Strawberry Basil Ice Cream

If cleanliness is next to godliness, I’m in hell.

I need to get my life in order.   Basically, I’ve been neglecting having any standards for the last 10 months while I teach the youth of America.  You’re welcome, youth, but really though…this is an ACTUAL CABINET in our house.

After a quick Google search, John Wesley first used the phrase “cleanliness is indeed next to godliness” in a sermon in 1778.  I don’t mean to knock John Wesley, but did he have two children?  If he did, did he raise them while working full-time?  I’m guessing not, and I don’t really have time to Google any more, so John, let me give you a little dose of reality 240 years later.

HAVING KIDS MEANS PUTTING UP WITH A LOWER STANDARD OF CLEANLINESS, and sometimes when all of the chaos builds up, it’s a war zone up in this piece.

It’s guerrilla warfare, in fact.  The enemies are using unconventional tactics to fight this one.  They’ve booby-trapped the area around the cabinet so you can’t get to the cabinet without stepping on rice and peas from last night. (And as a side note: rice that hardens and is WAY easier to clean up…so thank you, I guess?)

In all of this though, there’s joy.  And there’s ALWAYS my good friend, Procrastination, especially if it’s making some homemade ice cream to be enjoyed on these blisteringly hot summer days.  Homemade ice cream isn’t hard to make — but it is time consuming.  Not time-consuming like making bread is time consuming, but there’s a lot of waiting.  Perfect for “cleaning” up around the house while you’re waiting for your base to chill (or, like I do, wander around the house noting all of the things that are a total wreck and then shuffle things around a little).

Anyway, this strawberry basil ice cream is perfect for summer.  The two flavors pair really nicely together, yet it’s not something that people have often so it has the “Ooooh- I’m-eating-something-I-just-can’t-get-anywhere” factor.  I served it with a traditional butter pound cake (that recipe found here), and everybody who I’ve served it to was feeling it.

This is yet another way to use all of those fresh strawberries you have.

Do not skip the long, agonizing step of chilling your mixture.  One hour will not do.  You really want to keep your mixture chilling in the refrigerator for a few hours (this is the part of the recipe where it should say “Get your life together while you wait”).  Also, my Kitchen-Aid ice cream maker took a solid 40 minutes to freeze the ice cream.  I overfilled my ice cream make– which was  serious problem and I thought I had ruined this batch permanently.  DON’T MAKE THIS MISTAKE.  Ice cream makers have a hard time freezing if it’s too full, so you’ll want to do this in two batches likely.

I should have gotten a nice picture of it before it was devoured…but alas.  Devoured.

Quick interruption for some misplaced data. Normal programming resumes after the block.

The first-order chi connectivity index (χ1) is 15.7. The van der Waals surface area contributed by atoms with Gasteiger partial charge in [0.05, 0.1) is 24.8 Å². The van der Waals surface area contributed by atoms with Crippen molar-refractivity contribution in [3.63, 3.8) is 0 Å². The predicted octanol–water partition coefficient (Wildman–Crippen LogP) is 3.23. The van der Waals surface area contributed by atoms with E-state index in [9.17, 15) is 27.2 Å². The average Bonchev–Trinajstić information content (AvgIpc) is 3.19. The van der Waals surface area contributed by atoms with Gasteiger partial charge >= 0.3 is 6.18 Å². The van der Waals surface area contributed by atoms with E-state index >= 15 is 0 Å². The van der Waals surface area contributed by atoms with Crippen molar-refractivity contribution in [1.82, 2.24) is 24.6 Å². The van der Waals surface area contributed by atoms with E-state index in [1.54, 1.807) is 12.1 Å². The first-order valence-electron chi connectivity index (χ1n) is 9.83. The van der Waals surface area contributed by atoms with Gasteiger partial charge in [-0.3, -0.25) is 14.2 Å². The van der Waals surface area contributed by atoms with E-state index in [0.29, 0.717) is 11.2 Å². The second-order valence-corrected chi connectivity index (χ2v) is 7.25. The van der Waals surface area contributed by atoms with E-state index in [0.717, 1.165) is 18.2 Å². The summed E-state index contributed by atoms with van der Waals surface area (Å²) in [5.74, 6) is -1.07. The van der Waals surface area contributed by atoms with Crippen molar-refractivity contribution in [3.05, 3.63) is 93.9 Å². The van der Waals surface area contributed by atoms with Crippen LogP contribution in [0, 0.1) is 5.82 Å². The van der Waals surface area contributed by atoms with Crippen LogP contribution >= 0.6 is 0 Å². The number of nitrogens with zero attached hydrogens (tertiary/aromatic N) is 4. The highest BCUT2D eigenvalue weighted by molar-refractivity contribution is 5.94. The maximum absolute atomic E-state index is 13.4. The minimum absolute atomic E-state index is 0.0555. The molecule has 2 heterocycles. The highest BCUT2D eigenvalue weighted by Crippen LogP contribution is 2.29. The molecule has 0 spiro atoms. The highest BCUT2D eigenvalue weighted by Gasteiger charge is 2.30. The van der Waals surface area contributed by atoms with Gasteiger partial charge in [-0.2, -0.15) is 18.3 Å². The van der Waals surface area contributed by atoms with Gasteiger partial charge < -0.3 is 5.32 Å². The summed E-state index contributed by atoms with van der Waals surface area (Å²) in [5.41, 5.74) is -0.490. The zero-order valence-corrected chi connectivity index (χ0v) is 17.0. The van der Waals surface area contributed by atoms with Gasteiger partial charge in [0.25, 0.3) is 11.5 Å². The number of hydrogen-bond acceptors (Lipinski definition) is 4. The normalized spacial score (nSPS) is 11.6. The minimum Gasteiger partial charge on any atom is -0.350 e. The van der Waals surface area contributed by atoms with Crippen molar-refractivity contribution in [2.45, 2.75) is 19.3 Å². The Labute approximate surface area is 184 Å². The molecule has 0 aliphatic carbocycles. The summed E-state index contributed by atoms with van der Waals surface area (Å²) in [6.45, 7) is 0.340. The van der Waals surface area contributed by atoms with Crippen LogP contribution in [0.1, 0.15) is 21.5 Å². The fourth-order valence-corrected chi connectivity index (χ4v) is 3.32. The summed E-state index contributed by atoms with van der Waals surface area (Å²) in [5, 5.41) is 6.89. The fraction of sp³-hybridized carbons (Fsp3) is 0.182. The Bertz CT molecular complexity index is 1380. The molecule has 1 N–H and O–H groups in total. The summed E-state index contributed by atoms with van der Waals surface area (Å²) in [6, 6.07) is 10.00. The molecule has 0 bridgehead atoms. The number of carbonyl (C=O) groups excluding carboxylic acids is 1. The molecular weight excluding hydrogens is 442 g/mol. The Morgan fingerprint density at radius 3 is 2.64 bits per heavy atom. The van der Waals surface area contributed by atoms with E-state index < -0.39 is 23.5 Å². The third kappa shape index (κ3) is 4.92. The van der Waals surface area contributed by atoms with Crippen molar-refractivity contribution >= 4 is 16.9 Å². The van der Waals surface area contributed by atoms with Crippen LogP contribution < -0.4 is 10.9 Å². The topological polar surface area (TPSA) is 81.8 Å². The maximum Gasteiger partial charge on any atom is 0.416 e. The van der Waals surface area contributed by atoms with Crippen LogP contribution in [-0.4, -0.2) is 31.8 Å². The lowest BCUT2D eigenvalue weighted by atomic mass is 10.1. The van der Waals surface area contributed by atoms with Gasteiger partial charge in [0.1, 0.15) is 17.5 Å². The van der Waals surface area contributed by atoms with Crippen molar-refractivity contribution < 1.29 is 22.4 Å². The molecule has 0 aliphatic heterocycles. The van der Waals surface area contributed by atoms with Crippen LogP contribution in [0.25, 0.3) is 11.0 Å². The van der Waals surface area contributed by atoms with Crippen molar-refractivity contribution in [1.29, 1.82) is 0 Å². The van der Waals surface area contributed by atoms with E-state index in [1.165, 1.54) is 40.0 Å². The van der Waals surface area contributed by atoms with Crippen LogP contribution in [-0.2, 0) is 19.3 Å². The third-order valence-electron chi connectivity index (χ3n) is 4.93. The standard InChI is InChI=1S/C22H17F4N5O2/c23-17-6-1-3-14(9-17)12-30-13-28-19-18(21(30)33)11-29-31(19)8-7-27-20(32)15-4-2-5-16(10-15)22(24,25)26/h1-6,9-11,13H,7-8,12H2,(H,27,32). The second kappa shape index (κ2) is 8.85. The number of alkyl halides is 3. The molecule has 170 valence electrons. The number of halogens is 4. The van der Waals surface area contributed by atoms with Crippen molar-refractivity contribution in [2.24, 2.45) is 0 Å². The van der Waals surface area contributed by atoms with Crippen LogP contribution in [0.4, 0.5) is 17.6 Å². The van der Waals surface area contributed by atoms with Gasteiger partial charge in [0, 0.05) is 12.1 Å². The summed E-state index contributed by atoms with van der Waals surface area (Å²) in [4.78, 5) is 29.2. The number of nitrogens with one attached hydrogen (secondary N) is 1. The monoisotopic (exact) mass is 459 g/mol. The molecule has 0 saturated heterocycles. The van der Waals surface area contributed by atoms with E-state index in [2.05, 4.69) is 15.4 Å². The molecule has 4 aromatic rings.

And PS: My sick curiosity led me to more Googling.  John Wesley didn’t have any kids.  He married unhappily when he was in his late 40s to a widow with 4 children and they separated not long after.  So basically, no.  He didn’t have kids and he couldn’t have hacked it.  That makes me feel good.

And PPS: My house is still not even close to being clean, but I have one hell of an ice cream cone to eat.


  • 1 (14-oz.) can sweetened condensed milk
  • 1 (5-oz.) can evaporated milk
  • 1 1/2 cups whole milk
  • 2 tablespoons sugar
  • 1/8 teaspoon table salt
  • 1 (16-oz.) container fresh strawberries, coarsely chopped
  • 2 tablespoons chopped fresh basil, plus more for garnish
  • 2 tablespoons fresh lemon juice


  1. Whisk together the sweetened condensed milk, evaporated milk, whole milk, sugar, and salt.  Cover and chill this mixture for at least 4 hours.  It needs to be cold.
  2. Meanwhile, pulse strawberries, basil, and lemon juice in a food processor 5 or 6 times or until finely chopped. Stir strawberry mixture into chilled milk mixture.  Continue keeping this in the refrigerator until the mixture has been in the refrigerator for at least 4-6 hours.
  3. Pour milk mixture into freezer container of a 1-qt. electric ice-cream maker, and freeze according to manufacturer’s instructions.  Depending on the size of your electric ice-cream maker, you may have to do this is two separate batches.  Do NOT overfill your ice cream maker. 
  4. Remove ice cream from ice-cream maker into another airtight container, and freeze for at least another 2-4 hours until firm.

I adapted this recipe from a Southern Living recipe.

3 Comments Add yours

  1. never tried basil in desert so far 🙂


    1. Kathryn says:

      It’s a great flavor combo — you should give it a try!

      Liked by 1 person

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